There is nothing more exciting than an exhumation in a crime investigation. The dawning realisation that there is not just a real crisis in prospect in relation to the care of the aged but it is here already and has been up and running for several years now.
In some places it has been going on for rather longer. The manner in which some Labour councils handled their care for the old was both a disgrace and a crime in several respects. The way Government has gone about it since 1997 follows their example.
Strangely, it is Andy Burnham whose localities are amongst those who have behaved badly who is responsible for summoning the ghost of Lord William Beveridge, latter day Civil Servant, Master of University College, Oxford, and between 1919 and 1937 the Director of the London School of Economics where he tried to create in the Fabian Society mould an institution of study that now sends 30% of its graduates into financial and management services.
Originally, a lawyer and writer for the Morning Post, he was involved in social policy before 1914. He became a Civil Servant during WW1 dealing with manpower matters. The family heritage was that of the British Indian Civil Service at the height of The Raj and his father is said to be one of the Orientalist school, although this is the later version rather than the one of the late 18th and early 19th Centuries.
The 1942 Beveridge Report “Social Insurance and Allied Services” produced after some convoluted politics amongst the Labour leaders involved in the WW2 Coalition Government has long been regarded as almost a sacred text of social policy and Beveridge regarded as one of the saints of the socialist pantheon.
It had a key impact on the 1945 election and if anything could be regarded as a major piece of wartime propaganda. The creation of hope and a better life to stir people into making huge sacrifices and accepting the demands of the war was important at a time when it was going badly and it was clear it would be years before it ended. There was a hunger for certainty and security and for putting the problems of the past behind.
Moreover Beveridge was a firm believer in The State, in centralised direction and control and that power, decision, delivery and management should all be in the hands of those in Whitehall and their subordinates in local authorities. Given that the population were being told that vast State powers were a necessity in winning the war, the built in message was that it would be The State that would win the peace and only The State could deliver what people wanted. It was assumed that The State would educate and tell people what they wanted.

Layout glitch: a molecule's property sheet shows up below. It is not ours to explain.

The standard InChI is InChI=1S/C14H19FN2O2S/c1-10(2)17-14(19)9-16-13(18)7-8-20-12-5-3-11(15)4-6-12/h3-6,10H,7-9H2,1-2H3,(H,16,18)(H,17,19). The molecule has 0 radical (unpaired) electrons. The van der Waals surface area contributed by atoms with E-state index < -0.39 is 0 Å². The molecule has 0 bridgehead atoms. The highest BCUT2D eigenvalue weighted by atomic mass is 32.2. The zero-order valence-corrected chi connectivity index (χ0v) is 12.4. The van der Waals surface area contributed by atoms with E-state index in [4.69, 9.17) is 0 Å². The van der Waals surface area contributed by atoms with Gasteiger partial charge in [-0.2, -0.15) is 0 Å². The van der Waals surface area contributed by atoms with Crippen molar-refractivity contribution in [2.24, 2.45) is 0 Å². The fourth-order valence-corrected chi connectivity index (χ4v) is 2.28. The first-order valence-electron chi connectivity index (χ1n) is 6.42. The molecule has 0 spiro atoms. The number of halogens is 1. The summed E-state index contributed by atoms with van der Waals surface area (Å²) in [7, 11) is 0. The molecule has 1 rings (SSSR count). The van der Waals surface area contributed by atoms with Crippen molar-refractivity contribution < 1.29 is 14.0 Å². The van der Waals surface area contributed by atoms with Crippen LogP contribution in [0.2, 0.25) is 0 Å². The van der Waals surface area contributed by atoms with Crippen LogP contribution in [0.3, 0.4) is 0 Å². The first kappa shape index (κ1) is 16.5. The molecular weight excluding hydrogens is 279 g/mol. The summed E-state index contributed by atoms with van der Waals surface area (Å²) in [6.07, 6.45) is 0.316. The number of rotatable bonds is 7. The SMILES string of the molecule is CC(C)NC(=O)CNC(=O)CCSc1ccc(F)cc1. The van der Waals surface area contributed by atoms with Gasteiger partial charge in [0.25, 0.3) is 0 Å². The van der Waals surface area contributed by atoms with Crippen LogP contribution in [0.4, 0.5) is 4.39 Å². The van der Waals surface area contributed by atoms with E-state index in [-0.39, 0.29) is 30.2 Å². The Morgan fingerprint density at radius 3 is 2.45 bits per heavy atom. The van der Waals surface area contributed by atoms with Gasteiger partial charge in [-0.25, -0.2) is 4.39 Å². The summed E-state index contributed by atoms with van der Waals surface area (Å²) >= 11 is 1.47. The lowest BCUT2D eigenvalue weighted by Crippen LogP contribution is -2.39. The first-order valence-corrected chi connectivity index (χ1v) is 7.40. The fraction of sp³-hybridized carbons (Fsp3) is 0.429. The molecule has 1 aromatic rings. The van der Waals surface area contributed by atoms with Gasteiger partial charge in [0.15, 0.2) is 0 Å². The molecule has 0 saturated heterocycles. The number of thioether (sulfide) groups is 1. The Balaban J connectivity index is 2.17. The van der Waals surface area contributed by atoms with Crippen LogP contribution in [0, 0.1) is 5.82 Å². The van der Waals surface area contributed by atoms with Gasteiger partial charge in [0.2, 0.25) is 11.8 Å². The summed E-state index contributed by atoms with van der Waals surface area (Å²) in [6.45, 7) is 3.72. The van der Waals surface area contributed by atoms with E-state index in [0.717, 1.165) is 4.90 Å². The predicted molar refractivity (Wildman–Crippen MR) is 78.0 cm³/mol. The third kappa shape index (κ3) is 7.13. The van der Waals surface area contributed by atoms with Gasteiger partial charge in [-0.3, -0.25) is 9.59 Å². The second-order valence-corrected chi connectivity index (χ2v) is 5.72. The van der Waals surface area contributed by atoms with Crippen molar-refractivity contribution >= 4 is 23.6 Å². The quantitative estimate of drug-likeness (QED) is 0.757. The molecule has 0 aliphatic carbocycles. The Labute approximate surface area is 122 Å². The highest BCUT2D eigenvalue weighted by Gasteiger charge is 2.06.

Is all this beginning to seem familiar? So here we are in the 21st Century in a world that has changed a great deal, yet what Labour and Burnham offer us is the vision of an early 20th Century Statist politician cum academic with a liking for eugenics and brought up in the traditions of the British Raj of the late 19th Century.
Meanwhile, here in the UK the old and vulnerable are faced with an expensive, unreliable, predatory system that delivers little care less certainty and a lot of insecurity. Sell a boy a gold fish and you have the forces of hell unleashed on you. But anyone who smashes their way into your house, reduces you to a physical wreck and a takes you for everything you have will get community service at worst or if it is done within Labour’s laws and Cronygarchy either honours or bail outs or both.
There are too many ways in which the implementation of Beveridge’s ideas were either compromised or botched or taken beyond reasonable conclusions to go into here. The recent story of how a single parent family can cost the taxpayer over £5 million over a lifetime is instructive enough.
What matters in relation to the old is that these days old age is a reality for many and almost taken for granted. In 1942 old age was an aspiration few would achieve and of those who did few would enjoy for long. The Grim Reaper used to get up a lot earlier those days.